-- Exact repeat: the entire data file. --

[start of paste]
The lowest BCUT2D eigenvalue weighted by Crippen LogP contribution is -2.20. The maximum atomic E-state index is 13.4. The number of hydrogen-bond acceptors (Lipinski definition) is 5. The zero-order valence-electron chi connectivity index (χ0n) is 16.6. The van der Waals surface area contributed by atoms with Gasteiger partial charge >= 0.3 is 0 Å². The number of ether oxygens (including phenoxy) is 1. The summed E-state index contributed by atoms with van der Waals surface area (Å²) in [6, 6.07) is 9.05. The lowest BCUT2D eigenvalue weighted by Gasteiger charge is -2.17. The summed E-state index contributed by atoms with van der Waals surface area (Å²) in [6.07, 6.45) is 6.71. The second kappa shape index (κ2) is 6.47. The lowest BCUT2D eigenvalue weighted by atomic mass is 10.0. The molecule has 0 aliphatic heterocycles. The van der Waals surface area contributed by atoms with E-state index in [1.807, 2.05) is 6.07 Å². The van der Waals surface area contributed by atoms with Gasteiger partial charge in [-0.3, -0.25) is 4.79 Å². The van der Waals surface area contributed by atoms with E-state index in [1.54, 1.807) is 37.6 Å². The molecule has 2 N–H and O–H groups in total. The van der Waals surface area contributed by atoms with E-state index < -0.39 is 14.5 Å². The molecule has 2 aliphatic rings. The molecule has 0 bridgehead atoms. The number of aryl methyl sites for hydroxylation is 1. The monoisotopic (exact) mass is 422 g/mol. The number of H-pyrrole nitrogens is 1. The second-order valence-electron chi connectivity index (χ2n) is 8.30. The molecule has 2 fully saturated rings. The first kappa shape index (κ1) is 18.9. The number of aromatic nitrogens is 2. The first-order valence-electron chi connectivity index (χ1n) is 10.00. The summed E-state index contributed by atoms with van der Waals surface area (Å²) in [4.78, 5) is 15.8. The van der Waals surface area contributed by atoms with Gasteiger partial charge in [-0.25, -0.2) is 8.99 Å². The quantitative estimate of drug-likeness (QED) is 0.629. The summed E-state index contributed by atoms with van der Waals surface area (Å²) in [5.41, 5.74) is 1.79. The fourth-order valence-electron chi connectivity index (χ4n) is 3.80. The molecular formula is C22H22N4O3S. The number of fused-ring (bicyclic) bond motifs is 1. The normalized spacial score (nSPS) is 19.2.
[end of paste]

The lowest BCUT2D eigenvalue weighted by Crippen LogP contribution is -2.20. The maximum atomic E-state index is 13.4. The number of hydrogen-bond acceptors (Lipinski definition) is 5. The zero-order valence-electron chi connectivity index (χ0n) is 16.6. The van der Waals surface area contributed by atoms with Gasteiger partial charge >= 0.3 is 0 Å². The number of ether oxygens (including phenoxy) is 1. The summed E-state index contributed by atoms with van der Waals surface area (Å²) in [6, 6.07) is 9.05. The lowest BCUT2D eigenvalue weighted by Gasteiger charge is -2.17. The summed E-state index contributed by atoms with van der Waals surface area (Å²) in [6.07, 6.45) is 6.71. The second kappa shape index (κ2) is 6.47. The lowest BCUT2D eigenvalue weighted by atomic mass is 10.0. The molecule has 0 aliphatic heterocycles. The van der Waals surface area contributed by atoms with E-state index in [1.807, 2.05) is 6.07 Å². The van der Waals surface area contributed by atoms with Gasteiger partial charge in [-0.3, -0.25) is 4.79 Å². The van der Waals surface area contributed by atoms with E-state index in [1.54, 1.807) is 37.6 Å². The molecule has 2 N–H and O–H groups in total. The van der Waals surface area contributed by atoms with E-state index < -0.39 is 14.5 Å². The molecule has 2 aliphatic rings. The molecule has 0 bridgehead atoms. The number of aryl methyl sites for hydroxylation is 1. The monoisotopic (exact) mass is 422 g/mol. The number of H-pyrrole nitrogens is 1. The second-order valence-electron chi connectivity index (χ2n) is 8.30. The molecule has 2 fully saturated rings. The first kappa shape index (κ1) is 18.9. The number of aromatic nitrogens is 2. The first-order valence-electron chi connectivity index (χ1n) is 10.00. The summed E-state index contributed by atoms with van der Waals surface area (Å²) in [4.78, 5) is 15.8. The van der Waals surface area contributed by atoms with Gasteiger partial charge in [-0.25, -0.2) is 8.99 Å². The quantitative estimate of drug-likeness (QED) is 0.629. The summed E-state index contributed by atoms with van der Waals surface area (Å²) in [5.41, 5.74) is 1.79. The fourth-order valence-electron chi connectivity index (χ4n) is 3.80. The molecular formula is C22H22N4O3S. The number of fused-ring (bicyclic) bond motifs is 1. The normalized spacial score (nSPS) is 19.2.